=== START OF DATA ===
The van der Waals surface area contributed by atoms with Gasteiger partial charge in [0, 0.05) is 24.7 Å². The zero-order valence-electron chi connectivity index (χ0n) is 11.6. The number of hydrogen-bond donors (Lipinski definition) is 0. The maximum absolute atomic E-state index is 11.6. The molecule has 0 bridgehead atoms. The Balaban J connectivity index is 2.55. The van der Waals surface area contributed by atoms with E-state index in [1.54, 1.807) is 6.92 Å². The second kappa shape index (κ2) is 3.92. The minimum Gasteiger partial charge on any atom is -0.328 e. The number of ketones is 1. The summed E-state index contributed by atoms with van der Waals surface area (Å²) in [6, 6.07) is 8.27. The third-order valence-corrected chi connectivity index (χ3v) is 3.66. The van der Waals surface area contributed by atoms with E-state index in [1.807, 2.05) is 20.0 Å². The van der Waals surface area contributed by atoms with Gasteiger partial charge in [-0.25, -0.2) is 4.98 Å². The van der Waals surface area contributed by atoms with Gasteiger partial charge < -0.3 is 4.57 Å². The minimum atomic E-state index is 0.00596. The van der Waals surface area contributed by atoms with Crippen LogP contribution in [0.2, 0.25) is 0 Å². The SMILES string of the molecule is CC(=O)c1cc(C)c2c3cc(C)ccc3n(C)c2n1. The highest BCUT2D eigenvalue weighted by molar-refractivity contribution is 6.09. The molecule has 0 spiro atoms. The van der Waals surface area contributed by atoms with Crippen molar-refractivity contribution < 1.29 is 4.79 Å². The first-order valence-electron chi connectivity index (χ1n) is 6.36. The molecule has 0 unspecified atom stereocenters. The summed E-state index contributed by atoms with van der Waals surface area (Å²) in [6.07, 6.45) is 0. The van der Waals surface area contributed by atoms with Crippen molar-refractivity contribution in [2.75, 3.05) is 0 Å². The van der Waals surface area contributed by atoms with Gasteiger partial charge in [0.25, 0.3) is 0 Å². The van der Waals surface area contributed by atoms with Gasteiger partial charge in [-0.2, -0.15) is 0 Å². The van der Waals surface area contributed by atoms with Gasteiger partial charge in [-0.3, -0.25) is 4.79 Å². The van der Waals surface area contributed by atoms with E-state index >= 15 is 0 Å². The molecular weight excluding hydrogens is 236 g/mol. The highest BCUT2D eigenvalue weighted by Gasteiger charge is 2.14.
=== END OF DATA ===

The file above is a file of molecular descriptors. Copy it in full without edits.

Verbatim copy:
The van der Waals surface area contributed by atoms with Gasteiger partial charge in [0, 0.05) is 24.7 Å². The zero-order valence-electron chi connectivity index (χ0n) is 11.6. The number of hydrogen-bond donors (Lipinski definition) is 0. The maximum absolute atomic E-state index is 11.6. The molecule has 0 bridgehead atoms. The Balaban J connectivity index is 2.55. The van der Waals surface area contributed by atoms with E-state index in [1.54, 1.807) is 6.92 Å². The second kappa shape index (κ2) is 3.92. The minimum Gasteiger partial charge on any atom is -0.328 e. The number of ketones is 1. The summed E-state index contributed by atoms with van der Waals surface area (Å²) in [6, 6.07) is 8.27. The third-order valence-corrected chi connectivity index (χ3v) is 3.66. The van der Waals surface area contributed by atoms with E-state index in [1.807, 2.05) is 20.0 Å². The van der Waals surface area contributed by atoms with Gasteiger partial charge in [-0.25, -0.2) is 4.98 Å². The van der Waals surface area contributed by atoms with Gasteiger partial charge < -0.3 is 4.57 Å². The minimum atomic E-state index is 0.00596. The van der Waals surface area contributed by atoms with Crippen LogP contribution in [0.2, 0.25) is 0 Å². The SMILES string of the molecule is CC(=O)c1cc(C)c2c3cc(C)ccc3n(C)c2n1. The highest BCUT2D eigenvalue weighted by molar-refractivity contribution is 6.09. The molecule has 0 spiro atoms. The van der Waals surface area contributed by atoms with Crippen molar-refractivity contribution < 1.29 is 4.79 Å². The first-order valence-electron chi connectivity index (χ1n) is 6.36. The molecule has 0 unspecified atom stereocenters. The summed E-state index contributed by atoms with van der Waals surface area (Å²) in [6.07, 6.45) is 0. The van der Waals surface area contributed by atoms with Crippen molar-refractivity contribution in [2.75, 3.05) is 0 Å². The van der Waals surface area contributed by atoms with Gasteiger partial charge in [0.25, 0.3) is 0 Å². The van der Waals surface area contributed by atoms with Gasteiger partial charge in [-0.2, -0.15) is 0 Å². The van der Waals surface area contributed by atoms with Gasteiger partial charge in [-0.3, -0.25) is 4.79 Å². The van der Waals surface area contributed by atoms with E-state index >= 15 is 0 Å². The molecular weight excluding hydrogens is 236 g/mol. The highest BCUT2D eigenvalue weighted by Gasteiger charge is 2.14.